HJR 60:Joint Subcommittee to Study and Revise the State Tax Code

Task Force #1

June 24, 2002

The focus of the second meeting of the task force was on the state tax issues, primarily dealing with the income tax.

Income Tax Issues

Staff presented an issue brief for each of 10 income tax issues that described each issue, how the current law affects each issue, the suggested change in the law to deal with each issue, and any revenue impact resulting from the proposed change. The income tax issues included:

1. Conforming to federal law;

2. Eliminating the age deduction;

3. Increasing the standard deduction;

4. Providing a "personal exemption" tax credit or increasing the personal exemption amount;

5. Adopting two tax brackets—one with a 5 percent rate on the first $50,000 of taxable income and one with a 5.75 percent rate on taxable income above $50,000;

6. Taxing social security income;

7. Increasing the tax credit for low-income taxpayers and making it refundable;

8. Eliminating the state income tax and replacing it with a higher sales tax;

9. Examining tax preferences (subtractions, deductions, tax credits); and

10. Overwithholding of income tax.

The task force decided to remove two of the issues (numbers 6 and 8) from further consideration and make no changes in the current law. It was determined that taxing social security income was not good policy or politics. Eliminating the state income tax was also seen as bad policy because the sales and use tax rate would have to be more than three times what it currently is (assuming all of the sales and use tax exemptions remain in effect) to raise the same amount of revenues that the income tax raises.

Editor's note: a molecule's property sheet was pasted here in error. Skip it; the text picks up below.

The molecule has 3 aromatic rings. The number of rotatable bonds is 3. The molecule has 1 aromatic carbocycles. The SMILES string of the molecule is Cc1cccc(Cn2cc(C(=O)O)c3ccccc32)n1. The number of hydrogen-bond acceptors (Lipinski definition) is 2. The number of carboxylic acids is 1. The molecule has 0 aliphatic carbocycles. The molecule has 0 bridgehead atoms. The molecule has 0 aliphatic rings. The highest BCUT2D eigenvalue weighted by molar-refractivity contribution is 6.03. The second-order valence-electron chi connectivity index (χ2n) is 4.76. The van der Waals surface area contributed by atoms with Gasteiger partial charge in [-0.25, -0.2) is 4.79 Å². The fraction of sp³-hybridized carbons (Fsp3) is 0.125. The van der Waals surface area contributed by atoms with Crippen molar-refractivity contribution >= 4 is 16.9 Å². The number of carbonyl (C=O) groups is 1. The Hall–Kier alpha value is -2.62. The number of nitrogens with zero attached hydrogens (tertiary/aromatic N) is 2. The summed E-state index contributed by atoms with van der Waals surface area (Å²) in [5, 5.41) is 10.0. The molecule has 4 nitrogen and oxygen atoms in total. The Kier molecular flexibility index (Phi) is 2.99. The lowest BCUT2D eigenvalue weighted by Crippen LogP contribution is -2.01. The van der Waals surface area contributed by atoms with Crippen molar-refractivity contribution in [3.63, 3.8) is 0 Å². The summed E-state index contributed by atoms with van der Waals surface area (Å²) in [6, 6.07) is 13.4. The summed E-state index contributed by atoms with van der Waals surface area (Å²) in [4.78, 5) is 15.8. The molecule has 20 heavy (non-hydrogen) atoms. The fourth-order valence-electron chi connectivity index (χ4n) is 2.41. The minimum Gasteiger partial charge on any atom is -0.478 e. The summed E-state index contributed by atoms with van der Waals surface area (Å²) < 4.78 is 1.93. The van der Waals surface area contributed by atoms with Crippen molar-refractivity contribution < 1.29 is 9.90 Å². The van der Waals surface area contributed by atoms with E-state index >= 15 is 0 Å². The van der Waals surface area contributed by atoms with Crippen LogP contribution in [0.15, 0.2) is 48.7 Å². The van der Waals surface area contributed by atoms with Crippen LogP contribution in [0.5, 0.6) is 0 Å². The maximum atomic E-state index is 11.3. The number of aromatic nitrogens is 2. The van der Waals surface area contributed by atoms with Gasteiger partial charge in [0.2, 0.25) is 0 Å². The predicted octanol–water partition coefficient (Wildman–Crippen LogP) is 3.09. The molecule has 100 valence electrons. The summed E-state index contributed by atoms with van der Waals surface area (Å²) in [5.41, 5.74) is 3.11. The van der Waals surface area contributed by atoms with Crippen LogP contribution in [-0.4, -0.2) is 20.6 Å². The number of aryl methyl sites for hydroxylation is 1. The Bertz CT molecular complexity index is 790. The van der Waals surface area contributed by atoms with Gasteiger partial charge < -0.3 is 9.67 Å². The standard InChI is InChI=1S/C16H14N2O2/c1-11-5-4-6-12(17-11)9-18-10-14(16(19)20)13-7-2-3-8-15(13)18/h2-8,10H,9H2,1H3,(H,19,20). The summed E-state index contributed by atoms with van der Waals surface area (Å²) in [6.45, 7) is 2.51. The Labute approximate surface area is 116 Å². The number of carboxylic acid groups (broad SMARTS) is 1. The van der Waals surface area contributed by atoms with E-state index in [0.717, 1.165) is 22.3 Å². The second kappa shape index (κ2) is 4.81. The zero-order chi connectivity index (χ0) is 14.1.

The remaining issues were discussed at length but no absolute decisions were made regarding their outcome other than all of them are still being considered. There also was some discussion on rate reductions that could result if some or all tax preferences were eliminated. More information regarding the fiscal impact for each issue was gathered and presented during the Task Force’s next meeting on July 16.

July 16, 2002

Earned Income Tax Credit

The task force meeting began with a presentation on the earned income tax credit from a policy analyst with the Center on Budget and Policy Priorities. The task force came to a consensus that a state earned income tax credit is not an option. Instead the group is looking toward an aggressive approach to deductions and changing the rate structure. Additional discussion ensued around removing the sales tax from food.

Work Session

The task force began its work session with a discussion of the fiscal impact associated with a 100 percent repeal of the personal property tax, to include personal vehicles, business vehicles, and machinery and tools.

Staff gave a brief update on the work of the HJR 209 telecommunications taxation subcommittee. The subcommittee will continue its work by looking at the changes recently made in other states, including Florida, North Carolina, and Illinois, and will report to the joint subcommittee studying the state tax code later this year.

The following issues, identified during previous task force meetings, were presented by staff and discussed by committee members:

1. Appropriate mix of general fund taxes;

2. Distribution of a portion of the state’s annual individual income tax revenues to localities;

3. Constitutional amendment requiring a sharing of state individual income tax revenues with localities;

4. Maintenance of a low tax burden on businesses;

5. Tax incentives for economic growth;

6. Equalization of the taxing authority of counties and cities;

7. No new unfunded mandates on local governments by the Commonwealth;

8. Creation of a tribunal, not located within or reporting to the Department of Taxation, to hear taxpayer appeals;

9. Creation of a permanent body to analyze, on a continuing basis, the fiscal needs and resources of Virginia’s state and local government;

10. Tax simplification—more user friendly; and

11. Local user fees.